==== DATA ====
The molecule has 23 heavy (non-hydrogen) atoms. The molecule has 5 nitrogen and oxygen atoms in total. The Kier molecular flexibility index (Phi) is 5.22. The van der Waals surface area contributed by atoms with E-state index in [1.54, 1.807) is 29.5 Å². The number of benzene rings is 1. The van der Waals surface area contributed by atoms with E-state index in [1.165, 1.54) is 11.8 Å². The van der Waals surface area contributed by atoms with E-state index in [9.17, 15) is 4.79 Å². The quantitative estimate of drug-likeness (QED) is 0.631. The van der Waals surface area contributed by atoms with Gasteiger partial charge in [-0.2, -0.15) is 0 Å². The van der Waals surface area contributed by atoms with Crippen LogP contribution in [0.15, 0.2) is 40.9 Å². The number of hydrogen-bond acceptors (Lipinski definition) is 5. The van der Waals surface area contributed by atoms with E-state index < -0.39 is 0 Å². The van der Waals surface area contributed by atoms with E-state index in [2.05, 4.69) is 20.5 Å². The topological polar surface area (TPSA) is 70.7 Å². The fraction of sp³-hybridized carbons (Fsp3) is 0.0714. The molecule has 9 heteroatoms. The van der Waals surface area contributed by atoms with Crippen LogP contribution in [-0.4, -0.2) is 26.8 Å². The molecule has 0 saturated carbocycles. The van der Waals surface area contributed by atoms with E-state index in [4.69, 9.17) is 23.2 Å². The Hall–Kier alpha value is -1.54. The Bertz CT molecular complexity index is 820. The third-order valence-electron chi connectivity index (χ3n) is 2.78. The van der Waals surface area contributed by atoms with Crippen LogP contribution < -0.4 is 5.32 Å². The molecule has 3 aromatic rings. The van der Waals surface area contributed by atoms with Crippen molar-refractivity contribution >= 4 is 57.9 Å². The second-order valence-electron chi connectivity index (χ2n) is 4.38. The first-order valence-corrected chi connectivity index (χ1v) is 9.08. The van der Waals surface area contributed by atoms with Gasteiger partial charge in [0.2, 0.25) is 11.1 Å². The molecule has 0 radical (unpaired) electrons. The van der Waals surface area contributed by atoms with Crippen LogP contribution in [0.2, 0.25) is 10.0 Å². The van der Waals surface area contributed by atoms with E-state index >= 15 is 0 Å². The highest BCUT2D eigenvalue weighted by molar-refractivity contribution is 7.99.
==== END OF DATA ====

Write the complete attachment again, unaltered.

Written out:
The molecule has 23 heavy (non-hydrogen) atoms. The molecule has 5 nitrogen and oxygen atoms in total. The Kier molecular flexibility index (Phi) is 5.22. The van der Waals surface area contributed by atoms with E-state index in [1.54, 1.807) is 29.5 Å². The number of benzene rings is 1. The van der Waals surface area contributed by atoms with E-state index in [1.165, 1.54) is 11.8 Å². The van der Waals surface area contributed by atoms with E-state index in [9.17, 15) is 4.79 Å². The quantitative estimate of drug-likeness (QED) is 0.631. The van der Waals surface area contributed by atoms with Gasteiger partial charge in [-0.2, -0.15) is 0 Å². The van der Waals surface area contributed by atoms with Crippen LogP contribution in [0.15, 0.2) is 40.9 Å². The number of hydrogen-bond acceptors (Lipinski definition) is 5. The van der Waals surface area contributed by atoms with E-state index < -0.39 is 0 Å². The van der Waals surface area contributed by atoms with E-state index in [2.05, 4.69) is 20.5 Å². The topological polar surface area (TPSA) is 70.7 Å². The fraction of sp³-hybridized carbons (Fsp3) is 0.0714. The molecule has 9 heteroatoms. The van der Waals surface area contributed by atoms with Crippen LogP contribution in [-0.4, -0.2) is 26.8 Å². The molecule has 0 saturated carbocycles. The van der Waals surface area contributed by atoms with E-state index in [4.69, 9.17) is 23.2 Å². The Hall–Kier alpha value is -1.54. The Bertz CT molecular complexity index is 820. The third-order valence-electron chi connectivity index (χ3n) is 2.78. The van der Waals surface area contributed by atoms with Crippen LogP contribution < -0.4 is 5.32 Å². The molecule has 3 aromatic rings. The van der Waals surface area contributed by atoms with Crippen molar-refractivity contribution >= 4 is 57.9 Å². The second-order valence-electron chi connectivity index (χ2n) is 4.38. The first-order valence-corrected chi connectivity index (χ1v) is 9.08. The van der Waals surface area contributed by atoms with Gasteiger partial charge in [0.2, 0.25) is 11.1 Å². The molecule has 0 radical (unpaired) electrons. The van der Waals surface area contributed by atoms with Crippen LogP contribution in [0.2, 0.25) is 10.0 Å². The van der Waals surface area contributed by atoms with E-state index >= 15 is 0 Å². The highest BCUT2D eigenvalue weighted by molar-refractivity contribution is 7.99.